Chickadees and titmice are considered social, friendly birds and are frequent visitors to backyards and feeders. They usually live together in small flocks in woods eating primarily insects, seeds, and nuts. They like all stages of insect development, eggs, larvae, pupa and adults and spend a considerable amount of time searching every possible hiding place on a tree. Chickadees are more widespread in the United States but both kinds of birds stay within their range all year long, although migrating around in it. Generally small and gray, some species have attractive markings on their heads and some titmice have crests.
To attract chickadees and titmice plant trees that produce seeds or nuts and have plenty of branches and leaves that attract insects. Both kinds of birds like to nest in upright trees or shrubs that are eight feet and taller and tend to ignore weeping specimens.
Birch (Betula spp.)
Birch are fast growing small to medium deciduous trees or shrubs often with beautiful bark. They produce attractive catkins and often have good yellow fall color. Insects living on the plants as well as seeds are eaten by chickadees, titmice and other birds such as vireos, warblers, flycatchers and finches. Birch is a great choice for a bird garden but, unfortunately, is short-lived.
Size: Up to 30′ depending on species and cultivar
Site: Sun to part shade; medium moist, well-drained, slightly acid soil
Hardiness: Zones 2-9 depending on species and cultivar
Redbud (Cercis canadensis, C. occidentalis, C texensis)
The redbuds are small deciduous trees with purplish-pink flowers in spring that grow from the trunk and branches before the heart-shaped leaves appear. They are outstanding garden specimens as well as outstanding bird trees, providing food for chickadees, titmice, warblers woodpeckers, vireos, flycatchers and many others.
Size: About 20′
Site: Sun to part shade; medium moist, well-drained soil; C. occidentalis is drought tolerant
Hardiness: C. canadensis zones 5-9, C. occidentalis zones 7-9, C. texensis zones 6-9
Spruce (Picea spp.)
Spruce is a large evergreen conifer with short prickly needles. It provides food and roosting sites for chickadees and titmice as well as many other birds. The natural shapes are better for birds than dwarf or contorted forms.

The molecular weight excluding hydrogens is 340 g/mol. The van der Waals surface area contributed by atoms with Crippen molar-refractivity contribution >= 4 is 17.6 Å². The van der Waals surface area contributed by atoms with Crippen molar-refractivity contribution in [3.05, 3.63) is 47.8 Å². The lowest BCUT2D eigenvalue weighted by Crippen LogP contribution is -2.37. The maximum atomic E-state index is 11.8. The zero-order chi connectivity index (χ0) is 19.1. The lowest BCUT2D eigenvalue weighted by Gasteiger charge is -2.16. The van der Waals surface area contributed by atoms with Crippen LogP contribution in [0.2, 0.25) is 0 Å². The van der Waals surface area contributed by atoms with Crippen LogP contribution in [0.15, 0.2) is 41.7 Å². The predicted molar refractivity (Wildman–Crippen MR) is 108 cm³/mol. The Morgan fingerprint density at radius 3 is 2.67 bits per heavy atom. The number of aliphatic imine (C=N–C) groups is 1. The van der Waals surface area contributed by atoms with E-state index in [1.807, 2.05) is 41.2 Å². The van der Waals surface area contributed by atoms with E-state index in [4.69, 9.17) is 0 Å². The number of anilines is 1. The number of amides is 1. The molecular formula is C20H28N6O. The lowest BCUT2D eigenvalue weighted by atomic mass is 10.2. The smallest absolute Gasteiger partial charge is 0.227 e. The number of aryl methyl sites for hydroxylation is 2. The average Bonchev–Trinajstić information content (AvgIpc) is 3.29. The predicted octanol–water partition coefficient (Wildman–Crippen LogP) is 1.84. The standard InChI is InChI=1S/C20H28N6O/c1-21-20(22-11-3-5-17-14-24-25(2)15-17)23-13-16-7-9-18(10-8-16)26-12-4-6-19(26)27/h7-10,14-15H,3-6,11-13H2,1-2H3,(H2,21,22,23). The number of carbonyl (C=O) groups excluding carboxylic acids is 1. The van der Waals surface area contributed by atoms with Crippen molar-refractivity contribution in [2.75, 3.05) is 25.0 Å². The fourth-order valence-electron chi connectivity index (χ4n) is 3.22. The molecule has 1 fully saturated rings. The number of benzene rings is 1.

Size: Up to 100′ H
Site:Full sun; well-drained soil
Hardiness: Zones 3-8
Hemlock (Tsuga spp.)
This evergreen conifer has short soft needles and small cones. It grows quickly to about 20′ and then grows more slowly to maturity at about 100′. It provides food for chickadees and titmice, and roosting for many other birds.
Size: 100′ H
Site: Sun; well-drained soil
Hardiness: Zones 4-9 depending on the species
Oak (Quercus spp. and cultivars)
Although slow growing, these large deciduous trees are a good source of food for chickadees and titmice as well as other birds such as tanagers, orioles, vireos, warblers, and flycatchers. Native species are host plants for butterflies and moths. If you have a choice, choose a white oak for its very tasty acorns.
Size: 80-100′ H
Site: Full sun; medium moist to dry, well-drained soil; (depending on the species)
Hardiness: Zones 4-10 depending on the species
Cinnamon and Royal Fern (Osmunda cinnamomea, O. regalis)
The brown felt on the stems of these very attractive ferns is prized nesting material chickadees and titmice. The ferns are both beautiful garden plants and can provide cover for ground dwelling plants such as towhees, thrushes and native sparrows. Both are deciduous and perennial.
Size: 3-5′ H
Site: Part to full shade; medium to wet soil
Hardiness: O. cinnamomea zones 4-8; O. regalis zones 4-9